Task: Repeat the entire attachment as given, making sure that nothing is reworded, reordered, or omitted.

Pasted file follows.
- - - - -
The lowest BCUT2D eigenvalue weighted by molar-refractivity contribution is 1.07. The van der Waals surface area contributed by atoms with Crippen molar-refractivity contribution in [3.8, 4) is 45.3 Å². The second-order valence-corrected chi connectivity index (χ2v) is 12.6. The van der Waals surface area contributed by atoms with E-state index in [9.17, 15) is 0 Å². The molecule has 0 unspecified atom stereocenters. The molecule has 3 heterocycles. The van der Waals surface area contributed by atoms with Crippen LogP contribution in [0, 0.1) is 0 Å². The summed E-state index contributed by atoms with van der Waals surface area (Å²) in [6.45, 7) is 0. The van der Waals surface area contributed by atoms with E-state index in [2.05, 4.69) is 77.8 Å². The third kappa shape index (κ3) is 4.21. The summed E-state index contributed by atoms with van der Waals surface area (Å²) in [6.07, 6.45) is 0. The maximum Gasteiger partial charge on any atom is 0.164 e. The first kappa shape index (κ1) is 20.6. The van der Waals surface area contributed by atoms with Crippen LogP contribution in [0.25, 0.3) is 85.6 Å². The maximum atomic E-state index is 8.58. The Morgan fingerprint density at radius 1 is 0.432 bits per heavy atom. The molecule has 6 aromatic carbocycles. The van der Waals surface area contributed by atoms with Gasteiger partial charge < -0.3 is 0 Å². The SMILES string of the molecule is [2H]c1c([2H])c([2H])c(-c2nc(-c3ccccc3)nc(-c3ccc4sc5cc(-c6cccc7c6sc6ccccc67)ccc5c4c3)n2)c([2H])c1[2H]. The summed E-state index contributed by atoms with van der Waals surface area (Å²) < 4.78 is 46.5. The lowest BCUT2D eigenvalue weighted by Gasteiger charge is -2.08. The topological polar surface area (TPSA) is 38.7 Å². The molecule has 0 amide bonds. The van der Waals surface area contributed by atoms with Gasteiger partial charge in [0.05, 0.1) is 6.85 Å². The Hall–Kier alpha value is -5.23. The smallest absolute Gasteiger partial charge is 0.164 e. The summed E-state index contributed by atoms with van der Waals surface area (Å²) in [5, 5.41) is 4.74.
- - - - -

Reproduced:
The lowest BCUT2D eigenvalue weighted by molar-refractivity contribution is 1.07. The van der Waals surface area contributed by atoms with Crippen molar-refractivity contribution in [3.8, 4) is 45.3 Å². The second-order valence-corrected chi connectivity index (χ2v) is 12.6. The van der Waals surface area contributed by atoms with E-state index in [9.17, 15) is 0 Å². The molecule has 0 unspecified atom stereocenters. The molecule has 3 heterocycles. The van der Waals surface area contributed by atoms with Crippen LogP contribution in [0, 0.1) is 0 Å². The summed E-state index contributed by atoms with van der Waals surface area (Å²) in [6.45, 7) is 0. The van der Waals surface area contributed by atoms with E-state index in [2.05, 4.69) is 77.8 Å². The third kappa shape index (κ3) is 4.21. The summed E-state index contributed by atoms with van der Waals surface area (Å²) in [6.07, 6.45) is 0. The maximum Gasteiger partial charge on any atom is 0.164 e. The first kappa shape index (κ1) is 20.6. The van der Waals surface area contributed by atoms with Crippen LogP contribution in [0.25, 0.3) is 85.6 Å². The maximum atomic E-state index is 8.58. The Morgan fingerprint density at radius 1 is 0.432 bits per heavy atom. The molecule has 6 aromatic carbocycles. The van der Waals surface area contributed by atoms with Gasteiger partial charge < -0.3 is 0 Å². The SMILES string of the molecule is [2H]c1c([2H])c([2H])c(-c2nc(-c3ccccc3)nc(-c3ccc4sc5cc(-c6cccc7c6sc6ccccc67)ccc5c4c3)n2)c([2H])c1[2H]. The summed E-state index contributed by atoms with van der Waals surface area (Å²) < 4.78 is 46.5. The lowest BCUT2D eigenvalue weighted by Gasteiger charge is -2.08. The topological polar surface area (TPSA) is 38.7 Å². The molecule has 0 amide bonds. The van der Waals surface area contributed by atoms with Gasteiger partial charge in [0.05, 0.1) is 6.85 Å². The Hall–Kier alpha value is -5.23. The smallest absolute Gasteiger partial charge is 0.164 e. The summed E-state index contributed by atoms with van der Waals surface area (Å²) in [5, 5.41) is 4.74.